sito mujica

Sito Mújica, On Copies considered as Fine Art
By Christian Obregón

Art doesn’t reproduce the visible; it makes visible.
Paul Klee
The night I met Sito Mújica we were at an opening. We’d already exchanged a few pleasantries, talked a bit about what we liked and shared a few secrets; and when the conversation came round to roles on the art scene, he leaned over with the air of a bohemian aristocrat and told me he was a thief. And I believed him.

He also said that his work was a never-ending tribute; that he was fascinated by contemporary mythology and its iconoclastic character; that he did what he did because quite simply he couldn’t do anything else; that he loved simple things… Keen to reach some sort of grand justification, we came to the conclusion that if it were going to be anyone’s, the 21st century would be the appropriator’s century.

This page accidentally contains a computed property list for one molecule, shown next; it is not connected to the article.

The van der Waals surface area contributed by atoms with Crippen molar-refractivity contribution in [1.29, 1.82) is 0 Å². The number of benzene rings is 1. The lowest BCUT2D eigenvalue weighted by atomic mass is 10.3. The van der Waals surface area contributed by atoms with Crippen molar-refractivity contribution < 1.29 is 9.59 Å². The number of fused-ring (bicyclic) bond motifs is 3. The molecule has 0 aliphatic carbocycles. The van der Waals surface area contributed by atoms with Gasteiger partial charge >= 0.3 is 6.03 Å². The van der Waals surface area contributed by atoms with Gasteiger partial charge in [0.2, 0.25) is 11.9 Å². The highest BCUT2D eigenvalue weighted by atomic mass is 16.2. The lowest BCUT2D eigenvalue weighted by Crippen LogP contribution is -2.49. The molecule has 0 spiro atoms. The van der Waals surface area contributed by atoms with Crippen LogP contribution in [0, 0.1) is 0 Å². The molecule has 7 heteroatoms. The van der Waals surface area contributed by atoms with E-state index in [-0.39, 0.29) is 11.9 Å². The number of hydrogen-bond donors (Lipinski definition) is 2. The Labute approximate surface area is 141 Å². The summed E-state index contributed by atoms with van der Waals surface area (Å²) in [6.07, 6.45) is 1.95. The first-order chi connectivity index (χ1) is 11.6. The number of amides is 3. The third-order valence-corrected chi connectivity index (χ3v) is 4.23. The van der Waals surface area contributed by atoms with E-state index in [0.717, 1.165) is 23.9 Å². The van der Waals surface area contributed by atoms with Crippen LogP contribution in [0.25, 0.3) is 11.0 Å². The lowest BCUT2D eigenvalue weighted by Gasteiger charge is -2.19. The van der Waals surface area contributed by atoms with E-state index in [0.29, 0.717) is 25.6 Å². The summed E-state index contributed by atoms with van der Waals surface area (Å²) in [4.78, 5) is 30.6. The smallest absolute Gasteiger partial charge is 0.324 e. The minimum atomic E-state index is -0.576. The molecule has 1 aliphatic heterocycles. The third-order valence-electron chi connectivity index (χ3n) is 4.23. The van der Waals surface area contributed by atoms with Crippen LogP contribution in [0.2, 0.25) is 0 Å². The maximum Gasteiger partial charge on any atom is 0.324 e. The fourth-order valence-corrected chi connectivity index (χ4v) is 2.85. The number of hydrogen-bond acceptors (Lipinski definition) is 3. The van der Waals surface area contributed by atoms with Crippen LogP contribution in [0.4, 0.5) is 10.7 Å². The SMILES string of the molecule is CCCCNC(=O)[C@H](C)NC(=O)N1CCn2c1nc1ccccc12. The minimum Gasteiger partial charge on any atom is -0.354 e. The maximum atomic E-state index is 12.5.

Well, we appear to have been proved right. Or at least when talking about his work.

Highly acclaimed on the scene for his unique production platform ‘Copiadas’, Sito’s work has never ceased to surprise the public with its apparently simple purpose and exquisite technique.

Almost chameleon-like, his work could be said to be that of an experienced voyeur who records everything he sees through the keyhole of photographs by the likes of Paul Sepuya, David Youngs, Paco and Manolo, and Hedi Slimane, to name but a few.

But this is just the start, the tip of an iceberg whose hidden depths reveal uneasy pairings like ‘fascination/attraction’, ‘plain/simple’ and ‘reason/intuition’.

Let’s be quite clear about this, Sito Mújica’s work isn’t your typical system of reinterpretation; it’s a system of ‘excretion’ that gives rise to intensely personal passions by an author who is deeply moved by the beauty of the work of others, someone who renounces his own ego as an artist to redo whatever excites him. And in the process, the original image changes language, mutates, becomes the raw material for art.

Christian Obregón is an independent curator and cultural journalist

Interview By Nicola Guiducci

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